Tuesday, 20 February 2018

IC418: The Spirograph

There's so much unknown beauty up there that it never ceases to amaze me. In the dark constellation of Lepus, the hare, at the feet of mighty Orion, you'll find this little bugger. It's obviously a planetary nebula, and one that listens to the denominator IC418, but more commonly known as the Spirograph Nebula. It's nick refers to its complex, almost mathematical structure. 

Experts among you will already have guessed that this nebula's still quite young, hardly 2,600 years old, and in full expansion. Though very small in spite of its relatively close distance of 3,600 light-years, you'll quickly notice some extraordinary details if conditions allow you to push telescope power. Its bright outer shell, gas that was expelled when the star was still in its red giant phase, shines brightly under the heat of the brilliant white dwarf in its heart. The inner shell, on the other hand, appeared much brighter still and seemed to sparkle in the atmospheric turbulences of our Earth. This inner shell is the dying star's atmosphere that was blown away into space after nuclear fusion had become critically unstable. Soon the inner shell will expand so quickly that it'll catch up with the much slower outer envelope, possibly even break through it in order to form ansae, like the ones of the Saturn Nebula

So keep your eye on this one because it still has a lot in store for us in the near future... er... in the next couple of thousand years. 

Thursday, 15 February 2018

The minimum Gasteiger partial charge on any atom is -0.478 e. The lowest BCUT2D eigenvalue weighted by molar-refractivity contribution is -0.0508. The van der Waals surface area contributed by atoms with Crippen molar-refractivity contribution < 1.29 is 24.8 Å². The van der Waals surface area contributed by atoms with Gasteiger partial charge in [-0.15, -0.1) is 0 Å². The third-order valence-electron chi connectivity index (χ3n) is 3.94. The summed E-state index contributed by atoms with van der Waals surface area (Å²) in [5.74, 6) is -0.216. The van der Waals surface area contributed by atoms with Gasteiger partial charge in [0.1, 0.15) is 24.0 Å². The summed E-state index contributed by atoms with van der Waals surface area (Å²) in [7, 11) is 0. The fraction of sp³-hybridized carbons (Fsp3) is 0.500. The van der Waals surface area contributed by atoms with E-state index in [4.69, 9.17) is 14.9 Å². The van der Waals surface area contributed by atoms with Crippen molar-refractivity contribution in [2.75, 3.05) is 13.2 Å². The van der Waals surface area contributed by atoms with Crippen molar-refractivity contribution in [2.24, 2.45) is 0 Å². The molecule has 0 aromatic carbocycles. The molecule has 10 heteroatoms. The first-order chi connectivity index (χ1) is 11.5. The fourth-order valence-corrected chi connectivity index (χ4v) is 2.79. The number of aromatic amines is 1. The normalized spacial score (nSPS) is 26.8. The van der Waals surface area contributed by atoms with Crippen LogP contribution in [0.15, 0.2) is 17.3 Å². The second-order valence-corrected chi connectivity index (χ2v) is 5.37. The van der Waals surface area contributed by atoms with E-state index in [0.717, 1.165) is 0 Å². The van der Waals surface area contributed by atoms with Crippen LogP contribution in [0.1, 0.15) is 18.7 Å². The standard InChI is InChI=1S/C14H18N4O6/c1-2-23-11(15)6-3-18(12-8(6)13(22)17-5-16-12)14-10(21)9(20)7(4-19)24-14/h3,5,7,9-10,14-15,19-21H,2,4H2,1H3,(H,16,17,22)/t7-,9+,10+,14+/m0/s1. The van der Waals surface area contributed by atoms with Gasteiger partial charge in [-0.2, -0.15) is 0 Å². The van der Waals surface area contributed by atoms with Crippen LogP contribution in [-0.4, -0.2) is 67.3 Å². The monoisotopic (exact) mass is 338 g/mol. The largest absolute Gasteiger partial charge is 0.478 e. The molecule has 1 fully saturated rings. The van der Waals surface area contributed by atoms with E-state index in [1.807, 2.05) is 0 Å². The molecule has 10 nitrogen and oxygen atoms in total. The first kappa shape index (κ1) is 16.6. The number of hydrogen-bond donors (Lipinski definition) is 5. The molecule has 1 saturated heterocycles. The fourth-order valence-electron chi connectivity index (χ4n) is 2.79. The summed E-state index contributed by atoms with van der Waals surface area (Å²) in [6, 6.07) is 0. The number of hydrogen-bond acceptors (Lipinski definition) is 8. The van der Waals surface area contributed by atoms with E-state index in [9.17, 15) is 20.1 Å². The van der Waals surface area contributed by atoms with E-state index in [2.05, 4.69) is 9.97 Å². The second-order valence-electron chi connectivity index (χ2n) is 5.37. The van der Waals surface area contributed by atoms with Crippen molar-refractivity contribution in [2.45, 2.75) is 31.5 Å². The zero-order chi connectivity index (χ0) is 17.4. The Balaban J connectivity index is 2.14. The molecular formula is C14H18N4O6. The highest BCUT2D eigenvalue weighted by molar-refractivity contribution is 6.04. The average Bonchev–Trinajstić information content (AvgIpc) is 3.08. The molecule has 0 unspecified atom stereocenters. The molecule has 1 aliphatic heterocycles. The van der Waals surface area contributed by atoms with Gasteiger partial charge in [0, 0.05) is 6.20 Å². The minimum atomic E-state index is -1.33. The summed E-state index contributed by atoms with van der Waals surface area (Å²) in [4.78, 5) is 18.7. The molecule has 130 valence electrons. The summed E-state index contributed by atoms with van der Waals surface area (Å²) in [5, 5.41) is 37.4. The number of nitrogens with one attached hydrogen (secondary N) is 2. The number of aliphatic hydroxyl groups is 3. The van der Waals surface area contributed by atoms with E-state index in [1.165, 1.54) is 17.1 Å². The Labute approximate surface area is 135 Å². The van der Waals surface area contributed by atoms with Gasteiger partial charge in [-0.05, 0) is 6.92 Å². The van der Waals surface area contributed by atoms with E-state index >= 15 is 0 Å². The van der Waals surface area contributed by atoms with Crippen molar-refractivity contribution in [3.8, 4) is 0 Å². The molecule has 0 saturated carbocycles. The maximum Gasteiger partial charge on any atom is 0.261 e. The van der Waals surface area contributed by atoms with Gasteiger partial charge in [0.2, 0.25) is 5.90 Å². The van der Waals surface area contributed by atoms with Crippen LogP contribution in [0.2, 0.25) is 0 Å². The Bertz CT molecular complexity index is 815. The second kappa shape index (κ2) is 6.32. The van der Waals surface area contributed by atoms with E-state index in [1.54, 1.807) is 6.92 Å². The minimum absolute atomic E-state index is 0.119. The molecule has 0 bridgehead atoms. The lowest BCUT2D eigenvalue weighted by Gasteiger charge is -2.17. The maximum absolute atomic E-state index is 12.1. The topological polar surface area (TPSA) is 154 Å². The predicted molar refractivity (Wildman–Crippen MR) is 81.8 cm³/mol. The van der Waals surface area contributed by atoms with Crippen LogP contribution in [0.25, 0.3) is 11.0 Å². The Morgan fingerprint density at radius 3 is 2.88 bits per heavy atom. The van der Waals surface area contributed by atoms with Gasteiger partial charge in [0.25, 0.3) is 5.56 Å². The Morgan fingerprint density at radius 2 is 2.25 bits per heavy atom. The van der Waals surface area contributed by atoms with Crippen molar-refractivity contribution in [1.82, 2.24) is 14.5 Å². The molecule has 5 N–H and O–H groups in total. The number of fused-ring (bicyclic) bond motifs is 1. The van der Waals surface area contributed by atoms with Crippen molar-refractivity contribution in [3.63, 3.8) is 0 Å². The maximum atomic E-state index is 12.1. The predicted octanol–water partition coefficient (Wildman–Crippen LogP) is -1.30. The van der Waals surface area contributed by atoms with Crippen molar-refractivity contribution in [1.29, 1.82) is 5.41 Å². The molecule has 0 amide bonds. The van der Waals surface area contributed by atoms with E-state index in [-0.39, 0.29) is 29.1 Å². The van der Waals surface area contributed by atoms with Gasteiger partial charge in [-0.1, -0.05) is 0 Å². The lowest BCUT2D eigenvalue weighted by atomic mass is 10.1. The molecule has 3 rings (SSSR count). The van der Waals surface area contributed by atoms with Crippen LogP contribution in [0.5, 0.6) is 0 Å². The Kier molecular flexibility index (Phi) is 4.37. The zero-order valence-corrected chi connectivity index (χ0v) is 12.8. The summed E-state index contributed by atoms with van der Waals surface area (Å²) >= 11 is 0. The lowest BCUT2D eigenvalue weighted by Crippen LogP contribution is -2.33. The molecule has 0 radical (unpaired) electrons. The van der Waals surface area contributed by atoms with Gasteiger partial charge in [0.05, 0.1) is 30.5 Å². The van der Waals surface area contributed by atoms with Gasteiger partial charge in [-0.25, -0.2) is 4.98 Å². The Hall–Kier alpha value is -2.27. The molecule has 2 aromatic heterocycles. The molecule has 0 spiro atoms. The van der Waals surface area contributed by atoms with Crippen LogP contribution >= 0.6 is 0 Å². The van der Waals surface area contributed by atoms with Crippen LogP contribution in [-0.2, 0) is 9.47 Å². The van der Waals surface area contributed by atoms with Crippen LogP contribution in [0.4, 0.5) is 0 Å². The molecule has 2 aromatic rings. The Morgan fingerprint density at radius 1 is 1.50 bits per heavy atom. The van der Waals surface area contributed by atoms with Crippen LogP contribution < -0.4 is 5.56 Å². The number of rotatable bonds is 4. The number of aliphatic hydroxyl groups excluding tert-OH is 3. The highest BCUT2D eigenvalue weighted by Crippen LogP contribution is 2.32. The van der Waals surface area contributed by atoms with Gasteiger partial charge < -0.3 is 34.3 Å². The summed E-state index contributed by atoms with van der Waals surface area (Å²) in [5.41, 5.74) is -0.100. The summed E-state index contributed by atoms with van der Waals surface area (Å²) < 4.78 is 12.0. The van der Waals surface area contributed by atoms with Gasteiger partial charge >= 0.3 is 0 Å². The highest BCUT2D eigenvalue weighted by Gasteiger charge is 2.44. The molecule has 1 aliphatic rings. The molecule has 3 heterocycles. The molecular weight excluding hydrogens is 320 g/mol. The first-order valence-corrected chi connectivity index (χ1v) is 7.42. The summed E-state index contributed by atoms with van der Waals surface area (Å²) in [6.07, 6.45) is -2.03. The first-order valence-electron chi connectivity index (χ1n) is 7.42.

Berkeley 21: The edge of our galaxy

Loyal readers of my blog know that I'm obsessed with faint fuzzies... objects so difficult to see that you sometimes wonder whether what you see is real or whether you've entered the realm of science fiction. But perhaps the objects that fascinate me more than anything else are extremely remote (and therefore faint) open clusters. Last year already I took you to Berkeley 19, a cluster that lies even beyond the outermost spiral arm of our galaxy. Today, I'd like to take you just a little bit closer, to a distance of merely 16,000 light-years, right in the heart of this outermost spiral arm. There lies this old star cluster, denominated Berkeley 21, the light of which is nearly completely extinguished by the interstellar dust of the broad Perseus spiral arm which lies between the outer arm and our own. In other words, prepare for something very difficult to see. 

At 104x, I only got a hunch of a fuzzy patch... the suspicion that I had nailed it. It was not until I pushed telescope power to 285x that the cluster revealed itself and at 507x most of its stars could be resolved, albeit with great difficulty. For your information, the brighter stars you see on my sketch all lie a lot closer to us!

Star clusters in that extremely remote part of our galaxy are usually very old because the gravitational influence of the galaxy is a lot less and interstellar matter's not stirred up as much. So don't expect a lot of spectacular star formation there. And if eventually a star cluster does form, it stands a much better chance of remaining compact. Berkeley 21 therefore could be many billions of years old, perhaps even be as old as our galaxy itself.